Satirist’s shrewd eye — the life of William Weintraub.
THE LIFE AND TIMES OF WILLIAM WEINTRAUB
The Canadian literary world first heard of William Weintraub when his satirical novel, Why Rock the Boat?, was published. That was in 1961, when Weintraub was a young reporter, but old enough to know the worst about the journalism being practised around him.
Weintraub, who died last week at age 91, had worked at the Montreal Gazette, after writing for the McGill Daily in his student days. As he recalled, the Gazette was a sleepy daily that never let the news interrupt its institutional torpor, the feelings of its advertisers or the high daily alcohol consumption of its reporters. In Why Rock the Boat? Weintraub invented a memorable newspaper by wildly exaggerating the qualities of the Gazette.
On his fictional newspaper, the Montreal Witness, the staff refrains from reporting anything remarkable because they prefer to save it for their private talk. As a result, they have a reputation as lively raconteurs.
One of them happens to see a fire in a hotel that’s holding an international convention of nudists. As the fire burns, the air is filled with naked people leaping to safety on nets arranged by the fire department. Newsy, perhaps, but it can’t be reported in the Witness. For one thing, the hotel is a Witness advertiser. Anyway, it makes a good story to be told later over drinks, the kind of story that gets a journalist invited to the best parties.
Naturally, the Witness staff considers their editor a tyrant and a mean pennypincher. His character was clearly based on H.J. Larkin, the Gazette’s real managing editor. About the same time, Brian Moore, a former Gazette reporter and a friend of Weintraub, wrote The Luck of Ginger Coffey. Much of that novel took place in a newspaper office, ruled by a dreadful editor who also closely resembled Larkin. Later, the real Larkin was proud to boast that he had been a model for villains in two famous novels.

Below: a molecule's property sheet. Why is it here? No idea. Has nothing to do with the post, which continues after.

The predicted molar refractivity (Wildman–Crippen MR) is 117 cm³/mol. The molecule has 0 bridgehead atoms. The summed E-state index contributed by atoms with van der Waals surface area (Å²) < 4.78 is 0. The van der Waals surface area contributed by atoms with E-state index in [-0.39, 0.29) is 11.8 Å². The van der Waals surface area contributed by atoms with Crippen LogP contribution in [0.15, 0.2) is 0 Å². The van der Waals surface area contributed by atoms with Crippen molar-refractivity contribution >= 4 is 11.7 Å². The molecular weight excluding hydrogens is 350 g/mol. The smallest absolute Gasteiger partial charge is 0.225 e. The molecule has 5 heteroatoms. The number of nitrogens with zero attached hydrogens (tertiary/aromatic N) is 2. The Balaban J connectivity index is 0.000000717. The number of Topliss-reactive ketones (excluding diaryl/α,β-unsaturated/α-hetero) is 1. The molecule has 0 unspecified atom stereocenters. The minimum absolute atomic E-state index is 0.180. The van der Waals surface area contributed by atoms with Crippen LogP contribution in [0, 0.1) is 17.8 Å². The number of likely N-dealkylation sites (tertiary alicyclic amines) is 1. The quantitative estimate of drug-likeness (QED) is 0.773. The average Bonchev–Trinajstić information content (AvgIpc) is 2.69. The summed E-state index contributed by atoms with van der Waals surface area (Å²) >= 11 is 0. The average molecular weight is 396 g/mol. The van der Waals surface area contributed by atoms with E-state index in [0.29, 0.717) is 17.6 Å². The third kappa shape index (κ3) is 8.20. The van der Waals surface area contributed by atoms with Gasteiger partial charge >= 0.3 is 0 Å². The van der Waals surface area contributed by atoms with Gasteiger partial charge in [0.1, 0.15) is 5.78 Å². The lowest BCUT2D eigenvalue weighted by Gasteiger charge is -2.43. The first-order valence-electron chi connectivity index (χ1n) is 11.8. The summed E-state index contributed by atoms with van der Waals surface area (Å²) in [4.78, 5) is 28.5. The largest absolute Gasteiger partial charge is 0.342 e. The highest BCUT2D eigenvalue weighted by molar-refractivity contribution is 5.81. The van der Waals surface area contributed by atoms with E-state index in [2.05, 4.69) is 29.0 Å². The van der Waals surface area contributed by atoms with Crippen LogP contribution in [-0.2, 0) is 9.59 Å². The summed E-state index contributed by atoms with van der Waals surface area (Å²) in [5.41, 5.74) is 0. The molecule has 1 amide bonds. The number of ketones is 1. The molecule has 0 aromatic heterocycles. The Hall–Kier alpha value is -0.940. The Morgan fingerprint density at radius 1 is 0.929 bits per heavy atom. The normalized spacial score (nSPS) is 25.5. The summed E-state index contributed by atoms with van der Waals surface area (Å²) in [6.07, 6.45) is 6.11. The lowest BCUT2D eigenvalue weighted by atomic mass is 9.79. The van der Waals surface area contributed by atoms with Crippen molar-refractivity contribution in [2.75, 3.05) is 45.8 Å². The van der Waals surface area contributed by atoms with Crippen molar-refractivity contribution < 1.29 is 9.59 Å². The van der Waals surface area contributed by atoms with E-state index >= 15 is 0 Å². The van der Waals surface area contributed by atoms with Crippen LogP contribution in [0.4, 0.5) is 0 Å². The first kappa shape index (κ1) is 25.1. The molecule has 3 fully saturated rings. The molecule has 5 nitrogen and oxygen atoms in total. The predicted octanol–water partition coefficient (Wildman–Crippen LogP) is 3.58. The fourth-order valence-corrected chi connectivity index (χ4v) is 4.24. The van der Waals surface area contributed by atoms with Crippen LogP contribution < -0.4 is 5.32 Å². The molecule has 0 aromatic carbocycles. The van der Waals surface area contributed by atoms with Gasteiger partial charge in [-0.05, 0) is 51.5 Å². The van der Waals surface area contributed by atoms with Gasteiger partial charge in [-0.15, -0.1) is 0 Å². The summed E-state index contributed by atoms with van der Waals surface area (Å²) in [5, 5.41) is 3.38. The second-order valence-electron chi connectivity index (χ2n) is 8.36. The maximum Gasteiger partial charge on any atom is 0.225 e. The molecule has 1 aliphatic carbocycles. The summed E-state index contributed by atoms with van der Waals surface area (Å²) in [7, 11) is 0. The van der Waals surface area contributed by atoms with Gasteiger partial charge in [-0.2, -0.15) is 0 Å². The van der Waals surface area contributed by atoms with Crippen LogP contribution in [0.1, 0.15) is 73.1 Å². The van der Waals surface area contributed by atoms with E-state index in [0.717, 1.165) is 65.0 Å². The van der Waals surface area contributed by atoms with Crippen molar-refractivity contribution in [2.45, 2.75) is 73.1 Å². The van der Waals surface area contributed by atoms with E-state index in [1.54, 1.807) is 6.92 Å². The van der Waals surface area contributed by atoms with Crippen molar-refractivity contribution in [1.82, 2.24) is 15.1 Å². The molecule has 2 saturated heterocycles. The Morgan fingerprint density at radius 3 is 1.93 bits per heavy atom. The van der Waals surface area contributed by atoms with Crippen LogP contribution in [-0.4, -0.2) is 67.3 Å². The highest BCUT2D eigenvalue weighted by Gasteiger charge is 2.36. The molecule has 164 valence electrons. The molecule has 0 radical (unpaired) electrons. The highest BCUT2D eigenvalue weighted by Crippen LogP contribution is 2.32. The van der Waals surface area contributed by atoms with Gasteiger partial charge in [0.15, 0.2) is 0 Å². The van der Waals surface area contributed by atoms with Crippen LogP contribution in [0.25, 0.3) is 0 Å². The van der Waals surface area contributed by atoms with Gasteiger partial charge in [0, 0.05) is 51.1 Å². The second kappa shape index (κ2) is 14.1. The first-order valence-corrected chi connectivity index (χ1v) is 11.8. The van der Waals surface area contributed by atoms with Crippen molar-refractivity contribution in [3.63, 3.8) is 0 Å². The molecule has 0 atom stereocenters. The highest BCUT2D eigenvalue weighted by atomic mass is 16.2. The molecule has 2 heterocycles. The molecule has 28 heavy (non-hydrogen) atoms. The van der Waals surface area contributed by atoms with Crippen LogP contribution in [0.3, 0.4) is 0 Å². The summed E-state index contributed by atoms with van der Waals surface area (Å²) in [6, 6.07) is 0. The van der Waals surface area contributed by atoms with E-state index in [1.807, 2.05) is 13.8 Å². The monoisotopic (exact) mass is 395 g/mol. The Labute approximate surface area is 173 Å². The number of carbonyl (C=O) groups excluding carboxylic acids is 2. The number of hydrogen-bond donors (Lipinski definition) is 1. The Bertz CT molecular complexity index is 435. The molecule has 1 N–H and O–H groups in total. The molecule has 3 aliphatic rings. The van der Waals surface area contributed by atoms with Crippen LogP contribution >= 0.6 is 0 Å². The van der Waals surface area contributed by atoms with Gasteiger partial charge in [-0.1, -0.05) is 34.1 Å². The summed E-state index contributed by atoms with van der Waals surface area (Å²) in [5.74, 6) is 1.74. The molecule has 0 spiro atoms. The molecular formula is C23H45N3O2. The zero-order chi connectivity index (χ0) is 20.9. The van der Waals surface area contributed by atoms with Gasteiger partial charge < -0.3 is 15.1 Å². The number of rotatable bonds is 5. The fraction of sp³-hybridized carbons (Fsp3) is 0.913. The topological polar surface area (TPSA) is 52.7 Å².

Moore, who later established an international reputation for his novels, was an Irish immigrant whom Weintraub remembered as both the best and the fastest reporter at the Gazette. He could sit down and start typing while others were still staring at the blank pages in their typewriters. And Moore was not only writing serious novels on the side, he was also increasing his family income by churning out paperback thrillers under pseudonyms. Later, when his pseudonyms became known, his potboilers became cherished literary collectibles.
Weintraub loved Montreal — its charm, its history, its diversity. City Unique, published in 1996, was his tribute to the city’s rather raffish past, a kind of Sin City. But Weintraub had no affection for the separatism that began building in the 1960s. His novel, The Underdogs, depicted lonely, isolated English-speaking Canadians trying desperately to deal with their new lives as citizens of an oppressively socialist Quebec of the future. Some of them are organizing a violent resistance movement. A stage version of The Underdogs was performed at Montreal’s Just for Laughs festival.
Separatism also showed up in a film Weintraub made, The Rise and Fall of English Montreal, which highlighted his feelings about his friends and acquaintances moving to Toronto to escape Quebec politics. For many years he served as a National Film Board producer with a hand in some 150 films. He was an all-purpose filmmaker, working on Canada: Beef Cattle and a portrait of the author Margaret Laurence.
Like all true satirists, Weintraub had a shrewd eye for the unconscious comedy that unrolled in the world around him. When Brian Moore’s son was born, Weintraub accompanied him to the city hall to register the birth. This provided a vivid glimpse of the Quebec of the 1950s, as Weintraub recalled in his 2001 memoir, Getting Started.
The clerk at the city hall had two ledgers, labelled Catholics and Protestants. “Which one?” he asked Moore. “’Neither,” said Moore. “Jewish?” said the clerk. “No,” said Moore, “I have no religion.” The clerk frowned, disappeared briefly and returned blowing the dust off a thin ledger. It was marked Pagans.
Author William Weintraub loved Montreal — its charm, its history, its diversity.